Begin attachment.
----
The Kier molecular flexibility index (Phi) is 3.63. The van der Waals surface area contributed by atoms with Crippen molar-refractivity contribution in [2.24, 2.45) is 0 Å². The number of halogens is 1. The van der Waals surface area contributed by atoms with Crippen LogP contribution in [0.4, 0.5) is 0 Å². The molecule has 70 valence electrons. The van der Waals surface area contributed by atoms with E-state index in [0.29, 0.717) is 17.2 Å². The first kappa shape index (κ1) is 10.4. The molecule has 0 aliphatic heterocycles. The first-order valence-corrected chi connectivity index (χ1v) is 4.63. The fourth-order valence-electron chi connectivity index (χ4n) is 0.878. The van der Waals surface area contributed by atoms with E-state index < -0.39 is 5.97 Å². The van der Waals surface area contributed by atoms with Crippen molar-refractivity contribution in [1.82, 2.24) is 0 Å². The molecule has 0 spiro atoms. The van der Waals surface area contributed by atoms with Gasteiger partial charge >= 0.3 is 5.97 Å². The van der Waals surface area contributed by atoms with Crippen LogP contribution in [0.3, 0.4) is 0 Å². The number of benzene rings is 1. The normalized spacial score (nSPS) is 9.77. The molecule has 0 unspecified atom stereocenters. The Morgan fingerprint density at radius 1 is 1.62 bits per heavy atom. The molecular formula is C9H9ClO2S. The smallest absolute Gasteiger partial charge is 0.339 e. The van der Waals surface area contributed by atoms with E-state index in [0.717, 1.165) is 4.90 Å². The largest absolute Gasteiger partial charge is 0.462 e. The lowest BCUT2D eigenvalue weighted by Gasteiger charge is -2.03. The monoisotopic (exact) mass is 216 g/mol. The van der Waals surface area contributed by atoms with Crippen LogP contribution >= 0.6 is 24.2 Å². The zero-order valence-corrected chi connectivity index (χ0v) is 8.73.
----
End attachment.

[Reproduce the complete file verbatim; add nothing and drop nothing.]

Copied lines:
The Kier molecular flexibility index (Phi) is 3.63. The van der Waals surface area contributed by atoms with Crippen molar-refractivity contribution in [2.24, 2.45) is 0 Å². The number of halogens is 1. The van der Waals surface area contributed by atoms with Crippen LogP contribution in [0.4, 0.5) is 0 Å². The molecule has 70 valence electrons. The van der Waals surface area contributed by atoms with E-state index in [0.29, 0.717) is 17.2 Å². The first kappa shape index (κ1) is 10.4. The molecule has 0 aliphatic heterocycles. The first-order valence-corrected chi connectivity index (χ1v) is 4.63. The fourth-order valence-electron chi connectivity index (χ4n) is 0.878. The van der Waals surface area contributed by atoms with E-state index < -0.39 is 5.97 Å². The van der Waals surface area contributed by atoms with Crippen molar-refractivity contribution in [1.82, 2.24) is 0 Å². The molecule has 0 spiro atoms. The van der Waals surface area contributed by atoms with Gasteiger partial charge >= 0.3 is 5.97 Å². The van der Waals surface area contributed by atoms with Crippen LogP contribution in [0.3, 0.4) is 0 Å². The number of benzene rings is 1. The normalized spacial score (nSPS) is 9.77. The molecule has 0 unspecified atom stereocenters. The Morgan fingerprint density at radius 1 is 1.62 bits per heavy atom. The molecular formula is C9H9ClO2S. The smallest absolute Gasteiger partial charge is 0.339 e. The van der Waals surface area contributed by atoms with E-state index in [0.717, 1.165) is 4.90 Å². The largest absolute Gasteiger partial charge is 0.462 e. The lowest BCUT2D eigenvalue weighted by Gasteiger charge is -2.03. The monoisotopic (exact) mass is 216 g/mol. The van der Waals surface area contributed by atoms with Crippen LogP contribution >= 0.6 is 24.2 Å². The zero-order valence-corrected chi connectivity index (χ0v) is 8.73.